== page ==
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Diversity is the key

Moeller Body and Paint of Porter does more than just work on cars and trucks, it has branched out to semis, tractors and even a manure spreader

June 28, 2010
By Jodelle Greiner

PORTER - Lance Moeller has two rules: be diverse and treat the customer right.

That's how he's done business at Moeller Body & Paint for 13 years, since he took over from his parents, Jim and Darlene Moeller, who ran it as Moeller's Paint & Body.

Along with employee Ryan DeVos, Moeller does all the work, which includes a wide variety, some a bit out of the ordinary.

Article Photos

Photo by Jodelle Greiner
Lance Moeller, left, along with his employee, Ryan DeVos, stands next to a vintage restoration project. Moeller said he likes to do at least one vintage restoration project a year.

"We're so diverse," said Moeller, who studied body shop in Willmar. "We do semis, restoration, collision work, glass replacement. Anything we can fit into a 42-foot booth, we've done."

They've painted and repaired tractors for "DMN and Ziegler and local farmers," Moeller said. "We got into day cabbing; take the sleeper off a semi and make it into a day cab."

Restoring vintage vehicles is big now, and Moeller likes doing at least one a year, "but this year, we'll try to do two," he said, gesturing to the two partially dismantled vehicles in his shop.

They've done house doors, toy tractors, and motorcycles, but the most unusual thing is probably the 1947 manure spreader.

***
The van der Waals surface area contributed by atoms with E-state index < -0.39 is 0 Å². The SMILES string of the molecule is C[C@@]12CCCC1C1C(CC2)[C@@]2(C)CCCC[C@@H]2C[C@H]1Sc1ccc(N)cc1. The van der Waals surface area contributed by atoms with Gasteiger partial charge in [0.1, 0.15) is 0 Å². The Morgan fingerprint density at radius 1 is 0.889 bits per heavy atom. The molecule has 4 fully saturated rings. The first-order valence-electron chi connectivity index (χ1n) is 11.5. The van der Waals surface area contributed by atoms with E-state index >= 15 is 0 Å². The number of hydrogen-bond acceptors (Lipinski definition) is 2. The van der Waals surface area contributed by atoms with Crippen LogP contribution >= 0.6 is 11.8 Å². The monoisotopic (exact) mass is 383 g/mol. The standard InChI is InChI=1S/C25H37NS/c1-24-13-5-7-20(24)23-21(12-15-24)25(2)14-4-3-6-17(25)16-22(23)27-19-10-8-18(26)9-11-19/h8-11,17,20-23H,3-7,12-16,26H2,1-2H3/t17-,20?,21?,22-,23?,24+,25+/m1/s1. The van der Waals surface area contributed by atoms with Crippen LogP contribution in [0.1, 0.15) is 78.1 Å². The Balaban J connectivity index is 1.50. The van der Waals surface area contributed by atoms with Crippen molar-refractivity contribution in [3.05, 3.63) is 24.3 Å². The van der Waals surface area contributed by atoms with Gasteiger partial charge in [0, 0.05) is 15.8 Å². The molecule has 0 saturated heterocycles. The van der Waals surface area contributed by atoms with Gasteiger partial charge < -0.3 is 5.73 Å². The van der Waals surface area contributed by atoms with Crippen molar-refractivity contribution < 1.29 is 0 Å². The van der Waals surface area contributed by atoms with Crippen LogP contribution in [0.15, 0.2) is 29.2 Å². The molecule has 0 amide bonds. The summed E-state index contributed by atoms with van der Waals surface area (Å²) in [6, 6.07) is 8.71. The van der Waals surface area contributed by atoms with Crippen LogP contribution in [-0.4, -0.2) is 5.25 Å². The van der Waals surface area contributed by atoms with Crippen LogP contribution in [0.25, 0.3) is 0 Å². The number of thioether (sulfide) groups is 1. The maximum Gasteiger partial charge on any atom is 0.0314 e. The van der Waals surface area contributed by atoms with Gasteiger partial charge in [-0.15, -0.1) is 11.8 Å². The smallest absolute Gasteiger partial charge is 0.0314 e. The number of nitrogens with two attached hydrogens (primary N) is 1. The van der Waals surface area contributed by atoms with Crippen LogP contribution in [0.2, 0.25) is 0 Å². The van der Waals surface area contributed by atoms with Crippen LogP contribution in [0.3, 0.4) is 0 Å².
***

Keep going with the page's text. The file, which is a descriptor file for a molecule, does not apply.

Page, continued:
"Guy's got it setting in his front yard," Moeller said. "We fixed some dents. Painted it John Deere green and the tines yellow."

Color is a great way to individualize a job and customers can have just about any color they want.

"Anything that PPG provides, we can get," Moeller said of their paint supplier, Pittsburgh Paint and Glass, which has a rainbow of colors and finishes.

He believes in giving a hand to high school kids with a project or an internship because when he was in college, folks did that for him.

"It feels like you're helping out the kids and the community," he said. "If they have an interest in it, I'm willing to help out."

It's unusual projects that keep it interesting for Moeller.

"If it's a challenge, it's good for us," he said. "Find out how to do it and make the customer happy."

Being able to do that is important to Moeller.

"We've always been family owned," he said. "We treat people like they should be treated and care about the customer first. The customer is our boss. If the customer isn't happy, we won't have work coming back again."



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